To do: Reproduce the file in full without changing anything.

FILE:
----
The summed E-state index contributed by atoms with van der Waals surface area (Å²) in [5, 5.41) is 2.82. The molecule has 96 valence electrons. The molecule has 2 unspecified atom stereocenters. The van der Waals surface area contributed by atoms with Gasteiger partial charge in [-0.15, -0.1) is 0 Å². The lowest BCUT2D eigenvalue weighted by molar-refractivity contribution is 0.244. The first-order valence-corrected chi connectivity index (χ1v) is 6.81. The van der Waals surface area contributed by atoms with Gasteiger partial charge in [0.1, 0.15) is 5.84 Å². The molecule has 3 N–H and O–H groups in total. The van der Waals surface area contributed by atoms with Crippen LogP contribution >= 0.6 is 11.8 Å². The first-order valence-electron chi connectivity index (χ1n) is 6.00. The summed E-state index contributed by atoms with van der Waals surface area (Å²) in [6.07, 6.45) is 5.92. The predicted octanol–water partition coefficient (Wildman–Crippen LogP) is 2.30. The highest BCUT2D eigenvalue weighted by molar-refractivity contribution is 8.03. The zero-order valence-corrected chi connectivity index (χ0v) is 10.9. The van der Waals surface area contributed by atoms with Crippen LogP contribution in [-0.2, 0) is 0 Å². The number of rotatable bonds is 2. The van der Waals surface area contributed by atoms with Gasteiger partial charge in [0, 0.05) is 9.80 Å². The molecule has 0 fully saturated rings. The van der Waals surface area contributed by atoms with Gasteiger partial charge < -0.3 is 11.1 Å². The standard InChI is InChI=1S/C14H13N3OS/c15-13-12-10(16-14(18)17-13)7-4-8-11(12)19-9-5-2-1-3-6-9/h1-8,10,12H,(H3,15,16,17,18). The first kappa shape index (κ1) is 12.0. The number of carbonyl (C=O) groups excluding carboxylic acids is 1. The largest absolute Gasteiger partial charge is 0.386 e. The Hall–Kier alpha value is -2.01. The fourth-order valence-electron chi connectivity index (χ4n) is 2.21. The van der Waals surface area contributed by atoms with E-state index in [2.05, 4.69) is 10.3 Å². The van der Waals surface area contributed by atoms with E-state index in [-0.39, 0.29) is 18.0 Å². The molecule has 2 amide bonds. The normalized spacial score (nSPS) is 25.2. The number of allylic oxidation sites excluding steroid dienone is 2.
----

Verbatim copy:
The summed E-state index contributed by atoms with van der Waals surface area (Å²) in [5, 5.41) is 2.82. The molecule has 96 valence electrons. The molecule has 2 unspecified atom stereocenters. The van der Waals surface area contributed by atoms with Gasteiger partial charge in [-0.15, -0.1) is 0 Å². The lowest BCUT2D eigenvalue weighted by molar-refractivity contribution is 0.244. The first-order valence-corrected chi connectivity index (χ1v) is 6.81. The van der Waals surface area contributed by atoms with Gasteiger partial charge in [0.1, 0.15) is 5.84 Å². The molecule has 3 N–H and O–H groups in total. The van der Waals surface area contributed by atoms with Crippen LogP contribution >= 0.6 is 11.8 Å². The first-order valence-electron chi connectivity index (χ1n) is 6.00. The summed E-state index contributed by atoms with van der Waals surface area (Å²) in [6.07, 6.45) is 5.92. The predicted octanol–water partition coefficient (Wildman–Crippen LogP) is 2.30. The highest BCUT2D eigenvalue weighted by molar-refractivity contribution is 8.03. The zero-order valence-corrected chi connectivity index (χ0v) is 10.9. The van der Waals surface area contributed by atoms with Crippen LogP contribution in [-0.2, 0) is 0 Å². The number of rotatable bonds is 2. The van der Waals surface area contributed by atoms with Gasteiger partial charge in [0, 0.05) is 9.80 Å². The molecule has 0 fully saturated rings. The van der Waals surface area contributed by atoms with Gasteiger partial charge < -0.3 is 11.1 Å². The standard InChI is InChI=1S/C14H13N3OS/c15-13-12-10(16-14(18)17-13)7-4-8-11(12)19-9-5-2-1-3-6-9/h1-8,10,12H,(H3,15,16,17,18). The first kappa shape index (κ1) is 12.0. The number of carbonyl (C=O) groups excluding carboxylic acids is 1. The largest absolute Gasteiger partial charge is 0.386 e. The Hall–Kier alpha value is -2.01. The fourth-order valence-electron chi connectivity index (χ4n) is 2.21. The van der Waals surface area contributed by atoms with E-state index in [2.05, 4.69) is 10.3 Å². The van der Waals surface area contributed by atoms with E-state index in [-0.39, 0.29) is 18.0 Å². The molecule has 2 amide bonds. The normalized spacial score (nSPS) is 25.2. The number of allylic oxidation sites excluding steroid dienone is 2.